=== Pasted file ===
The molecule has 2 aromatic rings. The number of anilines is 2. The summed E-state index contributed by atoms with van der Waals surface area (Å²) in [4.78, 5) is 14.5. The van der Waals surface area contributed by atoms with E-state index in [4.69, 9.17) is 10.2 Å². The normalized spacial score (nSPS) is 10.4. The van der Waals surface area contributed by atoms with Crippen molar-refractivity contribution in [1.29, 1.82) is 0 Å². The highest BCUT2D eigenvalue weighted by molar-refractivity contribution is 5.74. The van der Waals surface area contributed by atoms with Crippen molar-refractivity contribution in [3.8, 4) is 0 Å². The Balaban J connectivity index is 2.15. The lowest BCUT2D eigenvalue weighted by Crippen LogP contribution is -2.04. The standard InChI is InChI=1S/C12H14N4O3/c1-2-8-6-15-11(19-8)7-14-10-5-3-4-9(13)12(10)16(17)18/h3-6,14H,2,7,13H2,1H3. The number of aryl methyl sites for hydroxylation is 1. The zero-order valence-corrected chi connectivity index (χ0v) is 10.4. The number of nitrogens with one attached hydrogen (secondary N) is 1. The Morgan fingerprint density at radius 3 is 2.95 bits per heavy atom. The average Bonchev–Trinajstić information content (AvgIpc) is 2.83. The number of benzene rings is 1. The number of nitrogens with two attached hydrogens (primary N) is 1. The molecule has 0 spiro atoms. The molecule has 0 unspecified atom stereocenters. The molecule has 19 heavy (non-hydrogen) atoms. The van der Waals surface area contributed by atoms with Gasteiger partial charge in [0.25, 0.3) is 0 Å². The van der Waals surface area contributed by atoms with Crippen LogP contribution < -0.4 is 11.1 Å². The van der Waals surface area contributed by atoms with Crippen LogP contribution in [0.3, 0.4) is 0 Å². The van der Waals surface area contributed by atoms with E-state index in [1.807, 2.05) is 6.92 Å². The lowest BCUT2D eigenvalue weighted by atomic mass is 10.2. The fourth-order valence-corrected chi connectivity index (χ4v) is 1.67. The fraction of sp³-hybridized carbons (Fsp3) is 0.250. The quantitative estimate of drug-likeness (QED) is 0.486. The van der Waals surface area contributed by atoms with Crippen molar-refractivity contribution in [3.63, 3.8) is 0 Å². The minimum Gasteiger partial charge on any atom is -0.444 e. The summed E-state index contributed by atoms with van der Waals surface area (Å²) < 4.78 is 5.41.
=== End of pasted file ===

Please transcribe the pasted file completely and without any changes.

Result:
The molecule has 2 aromatic rings. The number of anilines is 2. The summed E-state index contributed by atoms with van der Waals surface area (Å²) in [4.78, 5) is 14.5. The van der Waals surface area contributed by atoms with E-state index in [4.69, 9.17) is 10.2 Å². The normalized spacial score (nSPS) is 10.4. The van der Waals surface area contributed by atoms with Crippen molar-refractivity contribution in [1.29, 1.82) is 0 Å². The highest BCUT2D eigenvalue weighted by molar-refractivity contribution is 5.74. The van der Waals surface area contributed by atoms with Crippen molar-refractivity contribution in [3.8, 4) is 0 Å². The Balaban J connectivity index is 2.15. The lowest BCUT2D eigenvalue weighted by Crippen LogP contribution is -2.04. The standard InChI is InChI=1S/C12H14N4O3/c1-2-8-6-15-11(19-8)7-14-10-5-3-4-9(13)12(10)16(17)18/h3-6,14H,2,7,13H2,1H3. The number of aryl methyl sites for hydroxylation is 1. The zero-order valence-corrected chi connectivity index (χ0v) is 10.4. The number of nitrogens with one attached hydrogen (secondary N) is 1. The Morgan fingerprint density at radius 3 is 2.95 bits per heavy atom. The average Bonchev–Trinajstić information content (AvgIpc) is 2.83. The number of benzene rings is 1. The number of nitrogens with two attached hydrogens (primary N) is 1. The molecule has 0 spiro atoms. The molecule has 0 unspecified atom stereocenters. The molecule has 19 heavy (non-hydrogen) atoms. The van der Waals surface area contributed by atoms with Gasteiger partial charge in [0.25, 0.3) is 0 Å². The van der Waals surface area contributed by atoms with Crippen LogP contribution < -0.4 is 11.1 Å². The van der Waals surface area contributed by atoms with Crippen LogP contribution in [0.3, 0.4) is 0 Å². The van der Waals surface area contributed by atoms with E-state index in [1.807, 2.05) is 6.92 Å². The lowest BCUT2D eigenvalue weighted by atomic mass is 10.2. The fourth-order valence-corrected chi connectivity index (χ4v) is 1.67. The fraction of sp³-hybridized carbons (Fsp3) is 0.250. The quantitative estimate of drug-likeness (QED) is 0.486. The van der Waals surface area contributed by atoms with Crippen molar-refractivity contribution in [3.63, 3.8) is 0 Å². The minimum Gasteiger partial charge on any atom is -0.444 e. The summed E-state index contributed by atoms with van der Waals surface area (Å²) < 4.78 is 5.41.